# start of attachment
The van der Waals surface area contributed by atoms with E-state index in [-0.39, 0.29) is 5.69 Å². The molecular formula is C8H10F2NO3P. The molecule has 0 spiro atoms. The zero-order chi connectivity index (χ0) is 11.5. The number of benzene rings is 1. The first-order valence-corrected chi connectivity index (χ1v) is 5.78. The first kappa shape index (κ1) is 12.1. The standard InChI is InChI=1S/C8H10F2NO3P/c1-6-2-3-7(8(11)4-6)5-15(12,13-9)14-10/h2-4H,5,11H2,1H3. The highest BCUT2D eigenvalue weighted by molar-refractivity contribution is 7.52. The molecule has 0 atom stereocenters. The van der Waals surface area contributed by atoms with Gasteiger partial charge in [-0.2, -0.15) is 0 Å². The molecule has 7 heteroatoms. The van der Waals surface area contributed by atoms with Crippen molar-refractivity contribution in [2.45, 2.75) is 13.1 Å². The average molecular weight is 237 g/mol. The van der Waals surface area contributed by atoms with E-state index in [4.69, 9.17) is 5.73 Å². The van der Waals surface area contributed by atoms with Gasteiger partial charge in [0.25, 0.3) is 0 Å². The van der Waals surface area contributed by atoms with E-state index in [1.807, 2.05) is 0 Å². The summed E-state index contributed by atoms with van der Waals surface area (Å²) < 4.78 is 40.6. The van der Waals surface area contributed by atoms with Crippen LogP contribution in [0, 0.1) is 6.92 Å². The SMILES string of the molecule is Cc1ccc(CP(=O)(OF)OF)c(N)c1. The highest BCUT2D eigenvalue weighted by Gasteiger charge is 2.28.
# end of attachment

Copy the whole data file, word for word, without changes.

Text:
The van der Waals surface area contributed by atoms with E-state index in [-0.39, 0.29) is 5.69 Å². The molecular formula is C8H10F2NO3P. The molecule has 0 spiro atoms. The zero-order chi connectivity index (χ0) is 11.5. The number of benzene rings is 1. The first-order valence-corrected chi connectivity index (χ1v) is 5.78. The first kappa shape index (κ1) is 12.1. The standard InChI is InChI=1S/C8H10F2NO3P/c1-6-2-3-7(8(11)4-6)5-15(12,13-9)14-10/h2-4H,5,11H2,1H3. The highest BCUT2D eigenvalue weighted by molar-refractivity contribution is 7.52. The molecule has 0 atom stereocenters. The van der Waals surface area contributed by atoms with Gasteiger partial charge in [-0.2, -0.15) is 0 Å². The molecule has 7 heteroatoms. The van der Waals surface area contributed by atoms with Crippen molar-refractivity contribution in [2.45, 2.75) is 13.1 Å². The average molecular weight is 237 g/mol. The van der Waals surface area contributed by atoms with E-state index in [4.69, 9.17) is 5.73 Å². The van der Waals surface area contributed by atoms with Gasteiger partial charge in [0.25, 0.3) is 0 Å². The van der Waals surface area contributed by atoms with E-state index in [1.807, 2.05) is 0 Å². The summed E-state index contributed by atoms with van der Waals surface area (Å²) < 4.78 is 40.6. The van der Waals surface area contributed by atoms with Crippen LogP contribution in [0, 0.1) is 6.92 Å². The SMILES string of the molecule is Cc1ccc(CP(=O)(OF)OF)c(N)c1. The highest BCUT2D eigenvalue weighted by Gasteiger charge is 2.28.